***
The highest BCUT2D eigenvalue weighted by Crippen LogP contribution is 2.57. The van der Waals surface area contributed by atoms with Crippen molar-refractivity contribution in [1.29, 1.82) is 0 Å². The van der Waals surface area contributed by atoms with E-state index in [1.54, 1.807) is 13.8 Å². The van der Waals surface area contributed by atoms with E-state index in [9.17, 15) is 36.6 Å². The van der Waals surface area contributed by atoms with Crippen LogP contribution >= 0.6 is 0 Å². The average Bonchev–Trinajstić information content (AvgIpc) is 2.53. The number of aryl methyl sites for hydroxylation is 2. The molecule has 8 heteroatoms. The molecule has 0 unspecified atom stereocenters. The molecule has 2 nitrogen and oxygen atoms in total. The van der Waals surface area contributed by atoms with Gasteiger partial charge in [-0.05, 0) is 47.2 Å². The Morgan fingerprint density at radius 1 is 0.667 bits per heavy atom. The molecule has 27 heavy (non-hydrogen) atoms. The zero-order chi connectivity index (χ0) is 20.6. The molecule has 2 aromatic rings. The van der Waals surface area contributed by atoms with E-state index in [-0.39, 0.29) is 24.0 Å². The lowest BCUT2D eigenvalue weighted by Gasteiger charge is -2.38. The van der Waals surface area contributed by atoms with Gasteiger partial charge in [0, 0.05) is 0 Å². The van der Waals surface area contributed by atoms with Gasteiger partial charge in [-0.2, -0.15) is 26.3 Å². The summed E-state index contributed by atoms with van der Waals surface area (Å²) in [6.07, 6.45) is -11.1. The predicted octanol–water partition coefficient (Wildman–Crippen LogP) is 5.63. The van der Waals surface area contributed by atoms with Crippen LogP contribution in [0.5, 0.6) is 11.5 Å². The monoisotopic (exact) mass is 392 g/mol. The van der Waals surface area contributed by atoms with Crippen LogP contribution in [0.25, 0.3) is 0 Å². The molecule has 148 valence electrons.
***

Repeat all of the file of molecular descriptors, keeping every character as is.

The highest BCUT2D eigenvalue weighted by Crippen LogP contribution is 2.57. The van der Waals surface area contributed by atoms with Crippen molar-refractivity contribution in [1.29, 1.82) is 0 Å². The van der Waals surface area contributed by atoms with E-state index in [1.54, 1.807) is 13.8 Å². The van der Waals surface area contributed by atoms with E-state index in [9.17, 15) is 36.6 Å². The van der Waals surface area contributed by atoms with Crippen LogP contribution >= 0.6 is 0 Å². The average Bonchev–Trinajstić information content (AvgIpc) is 2.53. The number of aryl methyl sites for hydroxylation is 2. The molecule has 8 heteroatoms. The molecule has 0 unspecified atom stereocenters. The molecule has 2 nitrogen and oxygen atoms in total. The van der Waals surface area contributed by atoms with Gasteiger partial charge in [-0.05, 0) is 47.2 Å². The Morgan fingerprint density at radius 1 is 0.667 bits per heavy atom. The molecule has 27 heavy (non-hydrogen) atoms. The zero-order chi connectivity index (χ0) is 20.6. The molecule has 2 aromatic rings. The van der Waals surface area contributed by atoms with E-state index in [-0.39, 0.29) is 24.0 Å². The lowest BCUT2D eigenvalue weighted by Gasteiger charge is -2.38. The van der Waals surface area contributed by atoms with Gasteiger partial charge in [0, 0.05) is 0 Å². The van der Waals surface area contributed by atoms with Gasteiger partial charge in [-0.2, -0.15) is 26.3 Å². The summed E-state index contributed by atoms with van der Waals surface area (Å²) in [6.07, 6.45) is -11.1. The predicted octanol–water partition coefficient (Wildman–Crippen LogP) is 5.63. The van der Waals surface area contributed by atoms with Crippen LogP contribution in [0.5, 0.6) is 11.5 Å². The monoisotopic (exact) mass is 392 g/mol. The van der Waals surface area contributed by atoms with Crippen LogP contribution in [0.25, 0.3) is 0 Å². The molecule has 148 valence electrons.